Conventional Prompt Global Strike and Long-Range Ballistic Missiles: Background and Issues

by Sabrina I. Pacifici on May 1, 2013

Conventional Prompt Global Strike and Long-Range Ballistic Missiles: Background and Issues, Amy F. Woolf, Specialist in Nuclear Weapons Policy. April 26, 2013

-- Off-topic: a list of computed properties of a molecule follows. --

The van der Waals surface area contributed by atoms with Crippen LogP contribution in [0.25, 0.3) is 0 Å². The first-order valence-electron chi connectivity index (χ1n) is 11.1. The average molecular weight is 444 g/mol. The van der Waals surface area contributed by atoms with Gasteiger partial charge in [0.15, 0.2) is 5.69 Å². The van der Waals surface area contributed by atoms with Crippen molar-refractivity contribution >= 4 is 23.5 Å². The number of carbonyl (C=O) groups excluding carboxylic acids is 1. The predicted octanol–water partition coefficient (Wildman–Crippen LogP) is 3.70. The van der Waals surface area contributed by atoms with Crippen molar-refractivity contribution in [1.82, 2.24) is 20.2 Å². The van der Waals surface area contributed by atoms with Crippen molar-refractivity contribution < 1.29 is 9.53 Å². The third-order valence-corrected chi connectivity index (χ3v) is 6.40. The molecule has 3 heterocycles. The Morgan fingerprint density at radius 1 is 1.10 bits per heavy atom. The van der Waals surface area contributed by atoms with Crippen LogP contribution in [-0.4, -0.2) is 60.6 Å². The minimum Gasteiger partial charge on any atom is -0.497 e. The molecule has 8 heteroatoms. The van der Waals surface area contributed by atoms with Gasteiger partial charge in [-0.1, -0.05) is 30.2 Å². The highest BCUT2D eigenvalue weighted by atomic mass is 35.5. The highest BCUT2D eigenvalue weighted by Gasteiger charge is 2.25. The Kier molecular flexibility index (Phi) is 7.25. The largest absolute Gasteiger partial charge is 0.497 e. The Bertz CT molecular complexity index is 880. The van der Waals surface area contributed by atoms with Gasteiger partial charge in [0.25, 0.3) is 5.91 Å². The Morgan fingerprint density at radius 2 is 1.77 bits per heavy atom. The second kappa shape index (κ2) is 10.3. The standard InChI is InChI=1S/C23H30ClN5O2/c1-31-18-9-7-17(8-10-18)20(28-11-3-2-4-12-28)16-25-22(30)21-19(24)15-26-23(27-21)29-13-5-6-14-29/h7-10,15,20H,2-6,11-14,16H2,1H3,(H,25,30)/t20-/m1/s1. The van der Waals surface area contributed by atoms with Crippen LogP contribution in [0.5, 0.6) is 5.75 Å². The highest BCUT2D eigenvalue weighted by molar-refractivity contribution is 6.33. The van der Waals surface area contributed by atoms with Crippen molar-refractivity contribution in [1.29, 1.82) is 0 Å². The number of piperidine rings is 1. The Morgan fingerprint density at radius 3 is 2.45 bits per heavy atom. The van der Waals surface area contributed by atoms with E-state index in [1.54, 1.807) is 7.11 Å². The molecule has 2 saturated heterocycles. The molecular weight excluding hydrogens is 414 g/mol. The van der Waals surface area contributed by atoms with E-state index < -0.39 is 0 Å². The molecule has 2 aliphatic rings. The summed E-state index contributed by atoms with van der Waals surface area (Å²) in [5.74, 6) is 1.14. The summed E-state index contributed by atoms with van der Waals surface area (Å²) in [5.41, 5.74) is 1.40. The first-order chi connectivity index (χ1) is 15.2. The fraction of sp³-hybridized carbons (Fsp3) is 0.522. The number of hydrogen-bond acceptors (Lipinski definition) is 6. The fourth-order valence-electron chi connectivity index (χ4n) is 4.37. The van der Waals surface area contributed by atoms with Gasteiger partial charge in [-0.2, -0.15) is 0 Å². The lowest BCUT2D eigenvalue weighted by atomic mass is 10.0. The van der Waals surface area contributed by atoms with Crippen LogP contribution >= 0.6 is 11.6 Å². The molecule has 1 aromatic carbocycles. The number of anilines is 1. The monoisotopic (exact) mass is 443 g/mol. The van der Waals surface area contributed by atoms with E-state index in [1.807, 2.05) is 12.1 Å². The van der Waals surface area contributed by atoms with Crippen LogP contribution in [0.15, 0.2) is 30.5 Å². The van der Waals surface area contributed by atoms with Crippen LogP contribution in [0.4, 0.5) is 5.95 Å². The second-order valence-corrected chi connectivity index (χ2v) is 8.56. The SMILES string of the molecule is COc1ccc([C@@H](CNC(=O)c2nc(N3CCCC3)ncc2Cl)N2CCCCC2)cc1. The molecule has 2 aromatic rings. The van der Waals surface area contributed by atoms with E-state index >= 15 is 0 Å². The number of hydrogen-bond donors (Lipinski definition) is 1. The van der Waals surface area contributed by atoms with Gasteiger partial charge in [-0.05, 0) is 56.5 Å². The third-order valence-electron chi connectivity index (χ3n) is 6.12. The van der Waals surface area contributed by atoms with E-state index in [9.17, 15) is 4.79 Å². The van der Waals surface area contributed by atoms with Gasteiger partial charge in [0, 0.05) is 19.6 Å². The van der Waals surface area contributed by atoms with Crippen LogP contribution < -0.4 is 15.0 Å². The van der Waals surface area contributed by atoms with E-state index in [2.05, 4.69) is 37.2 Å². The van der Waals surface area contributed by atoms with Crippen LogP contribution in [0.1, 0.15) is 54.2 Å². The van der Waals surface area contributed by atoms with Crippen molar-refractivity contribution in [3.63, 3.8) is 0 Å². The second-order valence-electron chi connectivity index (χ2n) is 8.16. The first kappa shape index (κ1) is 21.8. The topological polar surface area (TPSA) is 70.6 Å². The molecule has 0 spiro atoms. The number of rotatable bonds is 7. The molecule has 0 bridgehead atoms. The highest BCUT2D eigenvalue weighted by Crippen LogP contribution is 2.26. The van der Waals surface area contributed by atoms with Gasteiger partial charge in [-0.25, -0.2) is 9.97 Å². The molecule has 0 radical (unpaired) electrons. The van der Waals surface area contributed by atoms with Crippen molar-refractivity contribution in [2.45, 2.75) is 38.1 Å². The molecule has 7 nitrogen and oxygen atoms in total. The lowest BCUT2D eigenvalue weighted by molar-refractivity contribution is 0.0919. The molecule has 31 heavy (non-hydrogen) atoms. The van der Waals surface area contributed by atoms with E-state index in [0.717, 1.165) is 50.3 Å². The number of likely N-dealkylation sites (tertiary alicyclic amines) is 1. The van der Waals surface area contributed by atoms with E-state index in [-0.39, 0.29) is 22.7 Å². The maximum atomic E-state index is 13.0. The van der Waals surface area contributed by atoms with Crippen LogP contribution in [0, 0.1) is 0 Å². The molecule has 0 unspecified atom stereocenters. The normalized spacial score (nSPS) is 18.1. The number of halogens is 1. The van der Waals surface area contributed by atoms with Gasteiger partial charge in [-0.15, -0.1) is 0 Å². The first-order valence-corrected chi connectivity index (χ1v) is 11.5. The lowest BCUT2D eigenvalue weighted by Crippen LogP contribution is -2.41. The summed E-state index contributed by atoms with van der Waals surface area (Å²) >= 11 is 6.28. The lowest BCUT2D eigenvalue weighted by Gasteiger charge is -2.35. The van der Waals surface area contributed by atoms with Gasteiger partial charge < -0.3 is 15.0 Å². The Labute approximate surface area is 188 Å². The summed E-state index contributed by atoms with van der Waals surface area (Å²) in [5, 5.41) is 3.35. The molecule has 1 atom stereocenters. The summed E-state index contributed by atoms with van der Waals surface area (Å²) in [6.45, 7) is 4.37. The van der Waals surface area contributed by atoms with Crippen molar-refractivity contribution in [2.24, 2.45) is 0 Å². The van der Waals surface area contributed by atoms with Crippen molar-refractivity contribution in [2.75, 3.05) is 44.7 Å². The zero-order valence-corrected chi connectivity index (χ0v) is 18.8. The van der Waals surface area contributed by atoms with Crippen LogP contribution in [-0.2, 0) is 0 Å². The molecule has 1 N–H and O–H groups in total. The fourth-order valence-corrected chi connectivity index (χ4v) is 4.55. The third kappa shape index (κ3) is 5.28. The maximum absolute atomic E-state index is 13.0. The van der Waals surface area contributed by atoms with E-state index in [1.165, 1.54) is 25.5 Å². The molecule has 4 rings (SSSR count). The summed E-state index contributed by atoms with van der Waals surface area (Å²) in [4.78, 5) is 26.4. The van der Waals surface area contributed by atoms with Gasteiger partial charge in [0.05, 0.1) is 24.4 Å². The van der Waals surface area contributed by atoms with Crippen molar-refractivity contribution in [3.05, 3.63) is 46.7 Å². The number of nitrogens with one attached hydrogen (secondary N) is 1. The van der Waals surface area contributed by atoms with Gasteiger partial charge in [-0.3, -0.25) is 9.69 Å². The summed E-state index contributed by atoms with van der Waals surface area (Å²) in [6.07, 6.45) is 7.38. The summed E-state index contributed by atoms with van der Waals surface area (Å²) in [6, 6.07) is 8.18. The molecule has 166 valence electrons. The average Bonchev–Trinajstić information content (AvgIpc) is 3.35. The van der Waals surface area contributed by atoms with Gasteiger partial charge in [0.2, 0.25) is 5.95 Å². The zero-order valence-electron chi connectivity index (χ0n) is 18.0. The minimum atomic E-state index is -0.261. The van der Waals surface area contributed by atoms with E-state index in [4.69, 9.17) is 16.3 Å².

• Prompt global strike (PGS) would allow the United States to strike targets anywhere on Earth with conventional weapons in as little as an hour. This capability may bolster U.S. efforts to deter and defeat adversaries by allowing the United States to attack high-value targets or “fleeting targets” at the start of or during a conflict. Congress has generally supported the PGS mission, but it has restricted funding and suggested some changes in funding for specific programs. Many analysts believe that the United States should use long-range ballistic missiles with conventional warheads for the PGS mission. These would not substitute for nuclear weapons in the U.S. war plan but would provide a “niche” capability, with a small number of weapons directed against select, critical targets. Some analysts, however, have raised concerns about the possibility that U.S. adversaries might misinterpret the launch of a missile with conventional warheads and conclude that the missiles carry nuclear weapons. DOD is considering a number of systems that might provide the United States with long-range strike capabilities.”
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